New answers tagged

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I didn’t know the term borrowed chord before I came on this SE site, but I knew and practiced the minor subdominant from jazz and pop songs and also the major IV in the dorian scale or the major V of harmonic minor tunes. I was also familiar with the mediants that are called here parallel chords. The major II was a variant of the minor ii, the major bVII ...


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I am learning about borrowed chords and all explanations state it's done in conjunction with a parallel key. Why? Because that's what "borrowed chords" are, chords from the parallel key. It's literally just a definitional statement. But why did they do that? I can take a few guesses, but you need to understand the truth is "because they ...


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Also, although this answer might be kind of redundant, for example in C major, the melodic tones have this support: C: root of C, third of a, fifth of F D: 5/G E: 3/C, 5/a F: 1/F G:1/G,5/C A: 1/a B: 3/G So 1,3,5,1&3,1&5,3&5,1&3&5 and {} are all represented in the seven tones --- this is exactly the subset content of 2^3 If you include the ...


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Think of it this way. If you’re writing a vaguely classical thing in C major and to round off a phrase you use the chord sequence C Am D7 G then the f-sharp in the D7 is a chromatic alteration needed to temporarily tonicise or modulate to G major. This is not modal borrowing - the D major chord is not alluding to C Lydian. If you instead decide to end your ...


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Composers already use your first example of "borrowing" plenty of times. They just don't call that borrowing from a parallel key. Chords like F♯-A-C-E in C major are called secondary dominants. Due to using the leading tone of the dominant of the home key, they strongly tend to resolve to the dominant. They can be found in Baroque music, so I ...


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Modulations or the movement from one key to another is common because music makes us move. There is a reason dance and music has a unavoidable connection. If it's when you go to a rock-concert and feel the stack of Marshall's pump air against your chest or whether you are emotional touched by a Chopin's nocturne, all music leads to movement. Modulations is ...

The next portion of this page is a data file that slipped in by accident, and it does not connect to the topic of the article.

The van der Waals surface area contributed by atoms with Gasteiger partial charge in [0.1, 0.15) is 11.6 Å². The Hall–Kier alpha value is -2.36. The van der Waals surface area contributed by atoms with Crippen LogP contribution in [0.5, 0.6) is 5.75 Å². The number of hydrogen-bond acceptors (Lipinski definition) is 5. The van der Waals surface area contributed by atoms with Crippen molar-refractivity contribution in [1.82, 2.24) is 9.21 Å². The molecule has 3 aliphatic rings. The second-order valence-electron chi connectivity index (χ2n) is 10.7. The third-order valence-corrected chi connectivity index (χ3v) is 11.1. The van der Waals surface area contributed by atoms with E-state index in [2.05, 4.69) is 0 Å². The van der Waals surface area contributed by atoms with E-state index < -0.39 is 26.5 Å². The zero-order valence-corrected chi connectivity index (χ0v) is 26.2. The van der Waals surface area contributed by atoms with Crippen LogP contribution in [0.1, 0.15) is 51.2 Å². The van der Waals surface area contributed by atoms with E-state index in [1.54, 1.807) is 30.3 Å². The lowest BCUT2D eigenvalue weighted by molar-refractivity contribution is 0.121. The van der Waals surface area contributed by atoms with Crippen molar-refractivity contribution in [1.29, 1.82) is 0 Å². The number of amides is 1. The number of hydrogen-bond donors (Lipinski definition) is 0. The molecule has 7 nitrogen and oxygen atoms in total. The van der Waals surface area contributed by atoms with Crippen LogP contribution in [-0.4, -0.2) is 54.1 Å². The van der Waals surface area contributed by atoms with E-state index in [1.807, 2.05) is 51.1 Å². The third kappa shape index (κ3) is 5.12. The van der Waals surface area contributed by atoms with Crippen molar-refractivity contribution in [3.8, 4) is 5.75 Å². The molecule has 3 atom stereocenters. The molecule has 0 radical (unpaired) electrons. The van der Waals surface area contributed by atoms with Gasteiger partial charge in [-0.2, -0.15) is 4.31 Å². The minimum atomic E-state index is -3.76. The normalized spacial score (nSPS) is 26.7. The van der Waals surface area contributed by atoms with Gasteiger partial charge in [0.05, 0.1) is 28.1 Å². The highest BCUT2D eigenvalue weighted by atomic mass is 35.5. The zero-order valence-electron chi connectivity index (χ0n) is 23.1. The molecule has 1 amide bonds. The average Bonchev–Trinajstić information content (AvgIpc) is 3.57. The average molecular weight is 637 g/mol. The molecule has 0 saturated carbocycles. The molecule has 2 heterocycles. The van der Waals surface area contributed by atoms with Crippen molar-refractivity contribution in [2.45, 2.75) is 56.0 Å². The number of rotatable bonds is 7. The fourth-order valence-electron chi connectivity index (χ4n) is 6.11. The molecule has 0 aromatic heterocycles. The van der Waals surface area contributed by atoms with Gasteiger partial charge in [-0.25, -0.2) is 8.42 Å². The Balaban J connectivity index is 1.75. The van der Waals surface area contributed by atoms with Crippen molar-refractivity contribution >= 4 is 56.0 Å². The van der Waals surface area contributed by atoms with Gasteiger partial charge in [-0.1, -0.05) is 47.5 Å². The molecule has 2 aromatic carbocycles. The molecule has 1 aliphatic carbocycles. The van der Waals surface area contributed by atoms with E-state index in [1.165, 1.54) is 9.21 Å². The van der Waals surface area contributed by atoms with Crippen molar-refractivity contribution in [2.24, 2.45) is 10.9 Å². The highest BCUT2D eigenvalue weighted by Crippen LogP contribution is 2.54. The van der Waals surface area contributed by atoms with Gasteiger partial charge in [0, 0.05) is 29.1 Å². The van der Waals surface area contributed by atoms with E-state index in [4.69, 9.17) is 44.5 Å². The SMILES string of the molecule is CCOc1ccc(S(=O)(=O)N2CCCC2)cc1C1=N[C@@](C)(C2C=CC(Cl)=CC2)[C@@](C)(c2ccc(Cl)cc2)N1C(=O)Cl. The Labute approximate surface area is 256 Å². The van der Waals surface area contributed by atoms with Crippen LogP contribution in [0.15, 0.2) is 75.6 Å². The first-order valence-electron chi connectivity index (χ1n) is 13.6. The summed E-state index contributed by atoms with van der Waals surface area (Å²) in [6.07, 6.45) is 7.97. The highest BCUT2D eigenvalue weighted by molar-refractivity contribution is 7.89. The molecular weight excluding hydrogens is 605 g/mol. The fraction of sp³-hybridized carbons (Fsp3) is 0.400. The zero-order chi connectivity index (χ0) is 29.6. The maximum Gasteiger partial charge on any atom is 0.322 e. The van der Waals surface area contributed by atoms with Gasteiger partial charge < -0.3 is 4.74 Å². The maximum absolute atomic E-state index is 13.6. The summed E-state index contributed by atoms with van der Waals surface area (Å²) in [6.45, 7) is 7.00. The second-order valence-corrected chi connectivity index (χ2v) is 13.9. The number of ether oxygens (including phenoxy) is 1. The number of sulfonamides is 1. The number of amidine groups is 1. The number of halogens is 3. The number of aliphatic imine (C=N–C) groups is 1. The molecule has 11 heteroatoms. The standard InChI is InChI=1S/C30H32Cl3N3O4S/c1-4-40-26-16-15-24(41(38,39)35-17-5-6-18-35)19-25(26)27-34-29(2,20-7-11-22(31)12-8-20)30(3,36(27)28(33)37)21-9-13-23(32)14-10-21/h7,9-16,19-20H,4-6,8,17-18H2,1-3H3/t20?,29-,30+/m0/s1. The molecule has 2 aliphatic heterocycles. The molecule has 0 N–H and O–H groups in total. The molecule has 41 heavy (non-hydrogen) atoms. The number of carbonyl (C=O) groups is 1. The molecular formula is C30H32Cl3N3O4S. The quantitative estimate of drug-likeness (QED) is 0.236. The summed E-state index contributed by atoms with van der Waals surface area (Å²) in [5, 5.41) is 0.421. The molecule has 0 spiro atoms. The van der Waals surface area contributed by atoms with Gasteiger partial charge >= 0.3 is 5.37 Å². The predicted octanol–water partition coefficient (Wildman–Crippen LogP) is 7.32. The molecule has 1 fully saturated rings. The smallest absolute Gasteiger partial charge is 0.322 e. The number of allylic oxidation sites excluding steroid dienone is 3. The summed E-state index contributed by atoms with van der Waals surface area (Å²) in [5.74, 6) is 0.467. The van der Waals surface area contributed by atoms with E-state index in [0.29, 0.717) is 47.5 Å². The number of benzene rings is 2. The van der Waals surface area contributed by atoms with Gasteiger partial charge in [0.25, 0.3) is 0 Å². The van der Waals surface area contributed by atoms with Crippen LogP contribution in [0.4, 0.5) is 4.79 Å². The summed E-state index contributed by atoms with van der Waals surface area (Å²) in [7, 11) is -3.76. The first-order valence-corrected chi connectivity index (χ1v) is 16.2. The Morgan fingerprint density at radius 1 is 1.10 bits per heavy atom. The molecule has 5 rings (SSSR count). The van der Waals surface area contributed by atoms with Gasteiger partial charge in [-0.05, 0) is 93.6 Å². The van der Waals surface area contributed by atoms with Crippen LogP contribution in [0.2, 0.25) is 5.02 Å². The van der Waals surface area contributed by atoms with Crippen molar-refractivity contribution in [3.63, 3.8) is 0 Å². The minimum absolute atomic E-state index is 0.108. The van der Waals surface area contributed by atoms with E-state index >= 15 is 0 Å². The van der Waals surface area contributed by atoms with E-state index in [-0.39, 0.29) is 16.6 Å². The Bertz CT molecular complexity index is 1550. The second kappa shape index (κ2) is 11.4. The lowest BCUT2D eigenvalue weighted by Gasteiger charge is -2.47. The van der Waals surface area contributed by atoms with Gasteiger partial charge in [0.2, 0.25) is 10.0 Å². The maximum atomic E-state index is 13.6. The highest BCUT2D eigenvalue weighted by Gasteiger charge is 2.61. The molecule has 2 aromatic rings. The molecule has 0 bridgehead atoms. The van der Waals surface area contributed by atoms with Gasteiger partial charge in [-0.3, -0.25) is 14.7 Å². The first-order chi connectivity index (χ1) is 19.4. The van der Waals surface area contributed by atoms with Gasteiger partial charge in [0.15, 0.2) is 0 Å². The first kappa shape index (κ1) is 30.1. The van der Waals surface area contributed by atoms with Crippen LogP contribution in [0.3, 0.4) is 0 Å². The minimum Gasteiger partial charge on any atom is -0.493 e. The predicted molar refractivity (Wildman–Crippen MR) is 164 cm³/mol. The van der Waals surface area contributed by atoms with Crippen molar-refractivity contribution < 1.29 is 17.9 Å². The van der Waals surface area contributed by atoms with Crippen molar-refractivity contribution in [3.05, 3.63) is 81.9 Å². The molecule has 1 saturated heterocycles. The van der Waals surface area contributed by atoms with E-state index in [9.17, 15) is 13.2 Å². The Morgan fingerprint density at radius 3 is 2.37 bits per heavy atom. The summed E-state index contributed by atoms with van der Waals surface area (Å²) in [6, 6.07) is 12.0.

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Bit of a strange question - why do they matter? It's a straightforward move from one parallel key to its partner. Same root, same P4, same P5. It changes the mood without having to move very far for all instruments - if they use the maj/min equivalents. But that's not that often. The listener feels where 'home' is, and that is static. It's only the mode of ...


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Allowing your transcription is correct, then yes, the progression is IV-I-II-V. However, since the II chord has a raised third (B-natural rather than B-flat), it would be better written as IV-I-V/V-V. V/V (read: five of five) means that chord functions as a dominant chord relative to the following C chord. This is called a "secondary dominant". The ...


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SUMMARY Follow @Tim's advice and get "that information into your head" without the Chord Wheel. @Alvaro GV is correct about how the Chord Wheel works. MORE The Quick Start Guide for the Chord Wheel focuses almost entirely on major keys. Minor (and other modes) are discussed on the last page in very little detail. The explanation for minor is that ...